2018 Jun 25
Ah, shopping in Sri Lanka. There’s the somewhat affordable clothing you’re bound to see at least five people wearing, and the curse of finding cute but appropriate outfits. Given the unique and *sometimes* laughably ridiculous features of living in Sri Lanka (for example – covering up every inch of our body despite living in a tropical country – more on that later), shopping, is in equal parts exciting and downright frustrating, if you’re a bona fide islander.
Let’s explore some of the woes of shopping in Sri Lanka from a female perspective. Let us know if there’s anything we’ve missed!
1. Looking for cute outfits that won’t get on your parent’s radar
There seems to be little point in expounding the logic of wearing lighter clothes in tropical countries. Even if you pass out from heat stroke, parents are always more concerned about how much skin you’re showing.
So, when it comes to picking outfits, most of us have to really think twice (and thrice) about what our parents back home will think about those bare shoulders and knees. The stress of this thought often compels us to buy outfits no sane person would think of wearing in this humidity, or buying it in the clandestine hope of escaping the house with an overcoat or shawl. Lol.
2. Everything is just so expensive
Sri Lankan inflation is just too damn much these days. You go into stores with a few thousands hoping to get an entire outfit to go, but often exit with a tiny bag containing a particularly eye-catching bracelet or a pair of flip flops. Great, where’s the rest of my outfit?
If you’ve got the money to splurge, you may still find that you’ve spent far more than you anticipated, with not much to show for it. This nightmare continues when you’re on the look for cute but reasonably priced heels, because NO SUCH THINGS EXIST. Most shoes are neither cute or affordable, forcing many of us to have shoes, custom-made (for which many businesses now exist!!! Woo!!) or simply order online.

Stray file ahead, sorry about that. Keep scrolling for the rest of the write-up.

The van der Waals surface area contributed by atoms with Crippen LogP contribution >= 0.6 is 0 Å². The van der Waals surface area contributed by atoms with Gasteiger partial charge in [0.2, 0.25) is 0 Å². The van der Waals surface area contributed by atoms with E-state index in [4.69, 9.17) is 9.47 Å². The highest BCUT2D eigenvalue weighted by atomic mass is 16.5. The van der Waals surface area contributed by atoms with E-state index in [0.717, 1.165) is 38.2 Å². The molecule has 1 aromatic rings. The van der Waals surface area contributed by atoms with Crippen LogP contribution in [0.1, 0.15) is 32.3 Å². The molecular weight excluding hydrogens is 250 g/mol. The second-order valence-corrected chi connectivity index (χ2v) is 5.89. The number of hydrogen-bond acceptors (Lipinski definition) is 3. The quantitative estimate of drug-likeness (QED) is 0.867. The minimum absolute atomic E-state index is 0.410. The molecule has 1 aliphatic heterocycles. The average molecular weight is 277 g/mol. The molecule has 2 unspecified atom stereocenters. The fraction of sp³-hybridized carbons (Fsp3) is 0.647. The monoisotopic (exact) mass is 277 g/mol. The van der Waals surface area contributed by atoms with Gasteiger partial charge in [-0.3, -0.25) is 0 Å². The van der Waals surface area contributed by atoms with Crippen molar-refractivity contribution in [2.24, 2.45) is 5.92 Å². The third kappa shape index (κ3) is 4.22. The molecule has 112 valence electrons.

3. You feel compelled to buy lots of items because you can’t wear the same outfit twice
Yes, this is another woe many of us face. While I wouldn’t say all girls care about wearing the same outfit on multiple occasions, some of us mistakenly believe everyone notices every item of clothing we wear, and therefore, we can’t wear it again.
While this is no doubt a somewhat falsely-held belief (and even if it’s true, who cares if you repeat??), we nonetheless go on shopping sprees for clothes we probably don’t need.
Meanwhile, catching dust in our closets are brand-new items of clothing, tags and all, that still haven’t been worn – a fact our mothers never fail to bring up whenever we say we need new clothes.
4. You don’t really have too many options
Despite its growing number of stores, Sri Lanka is still need of many more options at which us girls can shop. Sure, we have the usuals; ODEL, Cotton Collection, Mondy, etc. BUT WHAT ELSE?
I mean, yeah, if you have the money there are a few designer options in Colombo. But even then, isn’t choice still restricted? When asking random drunk girls in bathrooms from where they got their cute skirt from or that ultra-hip pantsuit, most reply with the name of a store that can’t be found in Sri Lanka. Even then, if you are a prolific online shopper, buying frequently from sites like ASOS can wrack up major monthly expenses.
5. Shopping for lingerie is just impossible
Shopping for lingerie in Sri Lanka, while not difficult, isn’t necessarily the most thrilling experience.
Not only is it downright awkward to go looking for frilly, lacy madness while Colombo aunties stare you down, there’s also the fact that there’s not too much choice in terms of design. Either one item of a particular set is just downright tacky, or you can’t find what you’re looking for in your size.
Apart from staples like Amanté and Triumph, there aren’t too many lingerie options readily available either. Walking into Midnight Divas is an exercise many of us feel comfortable doing, lest we’re spotted and promptly reported to our parents.
6. The absolute nightmare that is getting the right size
While most clothing and shoes in Sri Lanka go by UK measurements (an ode to our colonial roots???), there is still a lingering doubt that comes with getting sizes right. Often, your size really depends on the style of the clothes/shoes you buy, or even where the clothes are made and sold. This makes ordering clothes online from local stores or gift-giving, a waking nightmare. Sizing plays a number of tricks on your mind, with you leaving the store with clothes several sizes bigger or smaller than your actual size, in a number of various emotional states.
We even feel sorry for family members and significant others who grapple with utter confusion when it comes to buying us right-sized gifts *screams silently*.
All in all, us girls have somewhat of a hard time getting decent shopping done here in Sri Lanka. While our choices in terms of clothing and stores are gradually increasing, our salaries or allowances aren’t really growing in tandem.